If you want to add yet another absurd law to the books, some no doubt very nice people have one on offer-Caylee’s Law, which would make it a felony not to report that a child is missing within 24 hours. Around 1.1 million people have signed a petition to get state governments to enact  Caylee’s Law. The law, of course, is named after Caylee Anthony, whose mother Casey just beat a murder rap.

The impulse to do something when a child dies is understandable. But Caylee’s law is just one more bit of clutter for the law books. Such a law would not have prolonged Caylee Anthony’s brief life. For those of us who persist in believing the jury’s not guilty verdict was wrong, the problem wasn’t that Casey Anthony failed to report her daughter was missing. We still believe the transgression here was something far greater.    

Most parents automatically report a child missing. They don’t need a superfluous law to tell them to do something they are all too eager to do. They are more often likely to complain that the police wait too long before beginning to hunt than to fail to let the police know about their child. So is there harm in enacting a superfluous law?

Yes, the law books are already cluttered with such laws. Every time I get a prescription filled at the pharmacy, I have to sign that I have either been counseled or rejected counseling about the drug. I sign without really reading the material, knowing that somewhere some do-gooder wanted to make sure your pharmacist gave you detailed information before turning you loose on the world with Augmentin.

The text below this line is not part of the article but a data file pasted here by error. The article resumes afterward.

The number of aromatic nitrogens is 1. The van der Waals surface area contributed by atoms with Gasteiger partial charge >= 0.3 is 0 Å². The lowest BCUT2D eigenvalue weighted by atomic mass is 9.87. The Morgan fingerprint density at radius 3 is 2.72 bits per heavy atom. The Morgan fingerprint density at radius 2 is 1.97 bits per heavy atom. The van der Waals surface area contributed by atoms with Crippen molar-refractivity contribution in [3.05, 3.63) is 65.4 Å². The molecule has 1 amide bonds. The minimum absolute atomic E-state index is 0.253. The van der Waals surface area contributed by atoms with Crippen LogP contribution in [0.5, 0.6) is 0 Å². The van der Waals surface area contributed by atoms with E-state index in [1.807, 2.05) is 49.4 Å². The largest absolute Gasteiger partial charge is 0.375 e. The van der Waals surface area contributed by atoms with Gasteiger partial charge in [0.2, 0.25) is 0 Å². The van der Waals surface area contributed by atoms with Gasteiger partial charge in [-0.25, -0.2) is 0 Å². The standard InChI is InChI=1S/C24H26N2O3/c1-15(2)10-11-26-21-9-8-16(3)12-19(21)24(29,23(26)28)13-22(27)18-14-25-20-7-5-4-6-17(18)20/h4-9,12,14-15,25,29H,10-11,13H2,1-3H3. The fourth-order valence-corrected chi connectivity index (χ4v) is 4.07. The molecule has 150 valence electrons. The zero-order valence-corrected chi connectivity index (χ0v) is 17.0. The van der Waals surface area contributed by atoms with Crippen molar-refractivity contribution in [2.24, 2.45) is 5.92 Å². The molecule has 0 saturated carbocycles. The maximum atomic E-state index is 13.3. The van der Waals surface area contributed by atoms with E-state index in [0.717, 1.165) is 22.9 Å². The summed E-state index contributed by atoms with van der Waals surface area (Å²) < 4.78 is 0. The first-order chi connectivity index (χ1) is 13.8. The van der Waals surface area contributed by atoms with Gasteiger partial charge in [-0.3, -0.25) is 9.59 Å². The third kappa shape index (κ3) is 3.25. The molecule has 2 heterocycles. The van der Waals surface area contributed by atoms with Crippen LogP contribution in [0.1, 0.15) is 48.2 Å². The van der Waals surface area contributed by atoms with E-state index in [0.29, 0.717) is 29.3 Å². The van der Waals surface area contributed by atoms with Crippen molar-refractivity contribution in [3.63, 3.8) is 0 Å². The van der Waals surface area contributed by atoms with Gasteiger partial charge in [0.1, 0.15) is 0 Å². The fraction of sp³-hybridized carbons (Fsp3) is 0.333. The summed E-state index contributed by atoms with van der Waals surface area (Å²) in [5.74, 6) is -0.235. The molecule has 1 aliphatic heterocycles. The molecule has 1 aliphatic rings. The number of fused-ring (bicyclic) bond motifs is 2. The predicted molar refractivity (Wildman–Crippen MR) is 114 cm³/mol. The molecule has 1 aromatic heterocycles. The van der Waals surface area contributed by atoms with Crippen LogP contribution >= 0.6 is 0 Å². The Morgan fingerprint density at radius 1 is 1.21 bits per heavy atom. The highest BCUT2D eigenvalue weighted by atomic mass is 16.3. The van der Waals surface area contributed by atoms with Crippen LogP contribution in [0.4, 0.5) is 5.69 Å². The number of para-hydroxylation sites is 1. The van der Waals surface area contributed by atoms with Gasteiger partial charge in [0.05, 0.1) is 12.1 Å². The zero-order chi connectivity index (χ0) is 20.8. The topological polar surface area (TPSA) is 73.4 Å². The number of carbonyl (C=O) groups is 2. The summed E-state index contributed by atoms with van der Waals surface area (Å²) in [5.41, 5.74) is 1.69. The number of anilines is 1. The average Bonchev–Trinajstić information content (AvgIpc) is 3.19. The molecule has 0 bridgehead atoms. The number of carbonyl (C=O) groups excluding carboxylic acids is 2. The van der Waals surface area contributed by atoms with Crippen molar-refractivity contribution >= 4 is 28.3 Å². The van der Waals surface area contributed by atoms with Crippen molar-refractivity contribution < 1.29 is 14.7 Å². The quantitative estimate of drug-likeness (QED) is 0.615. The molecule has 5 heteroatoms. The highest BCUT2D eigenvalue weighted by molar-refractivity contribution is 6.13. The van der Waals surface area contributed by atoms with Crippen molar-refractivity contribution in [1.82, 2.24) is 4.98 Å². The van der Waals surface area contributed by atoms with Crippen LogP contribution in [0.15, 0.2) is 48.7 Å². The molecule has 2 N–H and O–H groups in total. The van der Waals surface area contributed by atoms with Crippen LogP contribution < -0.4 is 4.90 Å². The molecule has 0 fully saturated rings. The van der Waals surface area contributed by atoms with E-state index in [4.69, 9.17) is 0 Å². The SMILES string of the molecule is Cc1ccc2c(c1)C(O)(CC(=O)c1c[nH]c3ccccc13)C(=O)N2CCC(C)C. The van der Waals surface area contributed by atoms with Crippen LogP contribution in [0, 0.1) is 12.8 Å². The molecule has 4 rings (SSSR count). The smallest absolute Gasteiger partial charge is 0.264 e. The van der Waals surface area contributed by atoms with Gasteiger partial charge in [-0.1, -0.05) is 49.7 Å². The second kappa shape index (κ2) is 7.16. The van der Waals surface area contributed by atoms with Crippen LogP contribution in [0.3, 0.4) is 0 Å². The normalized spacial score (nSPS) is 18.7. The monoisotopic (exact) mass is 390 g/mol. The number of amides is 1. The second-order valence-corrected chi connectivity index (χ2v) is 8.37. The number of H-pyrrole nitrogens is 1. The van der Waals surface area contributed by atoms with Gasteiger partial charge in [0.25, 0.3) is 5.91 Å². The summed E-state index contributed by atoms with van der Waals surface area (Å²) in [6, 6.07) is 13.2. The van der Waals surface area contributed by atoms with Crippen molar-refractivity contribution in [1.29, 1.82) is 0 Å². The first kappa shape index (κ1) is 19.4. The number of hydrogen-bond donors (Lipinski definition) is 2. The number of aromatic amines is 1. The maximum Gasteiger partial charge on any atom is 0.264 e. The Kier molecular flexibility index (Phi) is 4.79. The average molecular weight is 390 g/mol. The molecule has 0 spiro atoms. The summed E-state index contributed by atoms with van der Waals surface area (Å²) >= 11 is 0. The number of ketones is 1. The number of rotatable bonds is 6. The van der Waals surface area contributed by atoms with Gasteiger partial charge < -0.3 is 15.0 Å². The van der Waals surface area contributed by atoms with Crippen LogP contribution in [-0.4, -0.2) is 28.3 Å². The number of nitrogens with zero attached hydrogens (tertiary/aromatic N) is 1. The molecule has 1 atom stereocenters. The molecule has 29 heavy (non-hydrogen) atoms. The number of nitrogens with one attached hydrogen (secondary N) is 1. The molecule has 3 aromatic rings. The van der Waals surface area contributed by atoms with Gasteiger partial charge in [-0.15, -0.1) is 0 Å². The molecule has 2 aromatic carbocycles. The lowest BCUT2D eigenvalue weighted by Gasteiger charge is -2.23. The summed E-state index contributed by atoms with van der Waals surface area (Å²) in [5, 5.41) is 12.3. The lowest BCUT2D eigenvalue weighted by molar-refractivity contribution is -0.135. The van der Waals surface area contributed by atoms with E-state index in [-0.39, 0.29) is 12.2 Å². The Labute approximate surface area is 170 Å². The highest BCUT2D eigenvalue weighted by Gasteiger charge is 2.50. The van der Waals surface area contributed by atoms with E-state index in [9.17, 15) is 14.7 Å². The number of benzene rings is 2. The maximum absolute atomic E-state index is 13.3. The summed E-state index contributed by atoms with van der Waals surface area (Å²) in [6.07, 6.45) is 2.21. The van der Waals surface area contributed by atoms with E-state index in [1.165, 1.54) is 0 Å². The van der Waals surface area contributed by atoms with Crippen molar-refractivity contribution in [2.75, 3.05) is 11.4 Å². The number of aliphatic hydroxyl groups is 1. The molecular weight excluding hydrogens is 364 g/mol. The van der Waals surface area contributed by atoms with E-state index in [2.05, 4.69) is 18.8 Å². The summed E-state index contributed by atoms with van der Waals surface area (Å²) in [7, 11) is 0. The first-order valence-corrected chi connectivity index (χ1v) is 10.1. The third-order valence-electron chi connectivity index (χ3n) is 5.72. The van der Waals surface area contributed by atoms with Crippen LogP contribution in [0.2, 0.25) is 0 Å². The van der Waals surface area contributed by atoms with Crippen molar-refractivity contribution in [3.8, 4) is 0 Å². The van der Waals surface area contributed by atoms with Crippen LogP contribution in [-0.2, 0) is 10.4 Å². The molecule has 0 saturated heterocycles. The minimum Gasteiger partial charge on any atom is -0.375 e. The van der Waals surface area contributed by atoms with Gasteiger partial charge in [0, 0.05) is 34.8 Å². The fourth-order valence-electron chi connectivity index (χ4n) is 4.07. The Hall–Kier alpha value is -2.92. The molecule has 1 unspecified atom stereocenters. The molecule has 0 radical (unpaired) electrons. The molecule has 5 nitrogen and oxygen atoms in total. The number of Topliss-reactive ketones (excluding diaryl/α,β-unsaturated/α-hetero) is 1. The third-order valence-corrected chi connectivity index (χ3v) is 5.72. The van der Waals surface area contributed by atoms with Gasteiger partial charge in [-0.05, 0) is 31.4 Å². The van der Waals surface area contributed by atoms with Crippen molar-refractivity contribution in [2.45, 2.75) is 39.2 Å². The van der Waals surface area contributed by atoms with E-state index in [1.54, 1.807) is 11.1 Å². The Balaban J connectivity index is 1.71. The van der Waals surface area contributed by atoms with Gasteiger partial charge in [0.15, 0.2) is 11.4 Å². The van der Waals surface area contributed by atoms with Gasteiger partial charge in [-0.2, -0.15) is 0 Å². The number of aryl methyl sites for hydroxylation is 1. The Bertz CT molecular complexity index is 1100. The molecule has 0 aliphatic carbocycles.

Disappointment with the non-guilty verdict in the Casey Anthony trial seems to be driving some of the Caylee’s Law supporters, which strikes me as ironic because, if you believe that Casey was guilty, you know that such a law would not have made any difference. Even if Caylee’s Law had existed before little Caylee disappeared, the child’s fate would be the same. It wasn’t the failure to report Caylee missing that most of us hold against Casey.

Fox’s John Stossel gets to the heart of the issue: “Having laws passed after children who tragically die is just a bad way to make law.”

Many of us feel bad about the verdict-but passing laws should not become a form of therapy. There are already too many stupid laws on the books.